By BRYN JANSSON
BOLOGNA – Even though there are a few things left to do for the 2014-15 SAIS Europe SGA, the bulk of its work has already been done. As the five members look back at the year and what they have managed to accomplish, the general sense is one of pride.
One challenge any Bologna SGA has to face is the fact that, with a brand new student body every year, there’s always a learning curve both among SGA members but also between the SGA and the administration. This year’s SGA also was working with administrators who, while not new to SAIS, were new to their new positions.
“It was a year of transition for the campus in many different ways – in our brand name, being SAIS Europe, in the leadership, having a new director, having new leadership in admissions and student affairs – there were a lot of possibilities to talk about what the school has done and where the school is going,” Derek Brooks said.
Despite the challenges, SGA members feel they were able to accomplish quite a bit. “We really have rebuilt the SGA infrastructure from the ground up,” SGA President Andrew Caruso said. “Everything from how we manage our finances to how we interact with the administration, some of the fundamental priorities for the SGA. In doing that, I think we’ve set next year’s SGA up for continued success to build on some of the things we’ve created this year.”
The SGA’s finances are in good shape, Max Beck said, because of the surprising success of the SAIS-wear revamp. “We raised a lot more money [from SAISwear] than last year’s SGA, which was a big factor as to why we now have good finances to not only finance the conference fund we set up but also the innovation fund we set up,” he said.
The innovation and conference participation funds are two of the developments of which the SGA members are most proud. The innovation fund was designed to let students focus their money in places they wanted it. The process for applying was fully transparent and allowed for anyone, whether part of a club or not, to access more than 1,000 euros of student money. It helped, among other things, the Defense and Security Club pay to bring a speaker to Bologna, to fund a student-led development trip to Albania, and to fund the celebration of the Indian Holi festival.
“It gave students a better ability at financing larger projects than their clubs might be able to finance,” Beck said, “and at the same time allowed students that aren’t in clubs or do not want to work through clubs, or just had an individual project, to apply for money, too.”
The conference participation fund was also new, providing help to students wanting to attend regional conferences and workshops. About five students or student groups took advantage of the 500 euros in the fund, including a team participating in the European Cyber Competition in Geneva last week. This creation of this fund was one of the most rewarding aspects of the year for Joana Allamani.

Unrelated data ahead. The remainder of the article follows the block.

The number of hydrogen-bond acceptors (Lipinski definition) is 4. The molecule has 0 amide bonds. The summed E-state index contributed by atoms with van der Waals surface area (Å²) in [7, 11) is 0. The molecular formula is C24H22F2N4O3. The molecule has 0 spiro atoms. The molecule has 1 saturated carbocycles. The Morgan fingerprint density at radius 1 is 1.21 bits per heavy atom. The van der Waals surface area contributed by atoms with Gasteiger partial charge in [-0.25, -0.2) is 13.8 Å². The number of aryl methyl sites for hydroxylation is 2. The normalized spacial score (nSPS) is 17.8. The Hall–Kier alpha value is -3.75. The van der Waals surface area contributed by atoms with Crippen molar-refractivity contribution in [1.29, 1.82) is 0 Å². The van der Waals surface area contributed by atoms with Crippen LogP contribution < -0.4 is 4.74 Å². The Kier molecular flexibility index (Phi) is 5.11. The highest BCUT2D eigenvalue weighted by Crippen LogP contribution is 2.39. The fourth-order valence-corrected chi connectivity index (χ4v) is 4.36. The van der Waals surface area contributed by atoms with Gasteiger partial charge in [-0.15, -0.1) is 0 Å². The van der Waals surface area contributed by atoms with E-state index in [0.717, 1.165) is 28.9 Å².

“[It] fills a gap and supports our colleagues to go to conferences where they can represent our university and especially our campus well,” she said.
While the SGA is very happy with the way the year went, there are naturally some things they wish they had done better. For Caruso, the steep learning curve at the beginning of the year precluded the ability for strategic planning.
“Our SGA was very focused in providing in-the-moment support to the school – things would come up or we’d collectively learn something new for the first time and react to it,” he said. “I think in the future there will be greater capacity, now that we’ve organized things better, to be more proactive, to think more strategically about the future. Frankly, I think there would be great value for the administration to seek out SGA as a more strategic partner in terms of identifying what the future looks like for SAIS.”
Students will have a chance to give feedback to both the SGA and the administration via an end-of-year survey that will be coming out soon.
The time commitment took a lot of adjustment, too. At press time, all five members – Allamani, Beck, Brooks, Caruso, and Irene Forzoni – were extremely busy supporting Alumni Weekend events. “Because we put in a lot of extra time, it sometimes made you feel like you might be slacking in terms of the academic or other experiences at SAIS,” Beck said. “I feel that I have done my year and I’ve done my best during that year, but that I couldn’t do this again for the second year simply because of the time that’s consumed.”
SGA closes its financial books this week, marking the end of new student events, but there are still ongoing projects related to the transition of this year’s Bologna class to D.C. as well as prepping things for next year’s SAIS Europe class.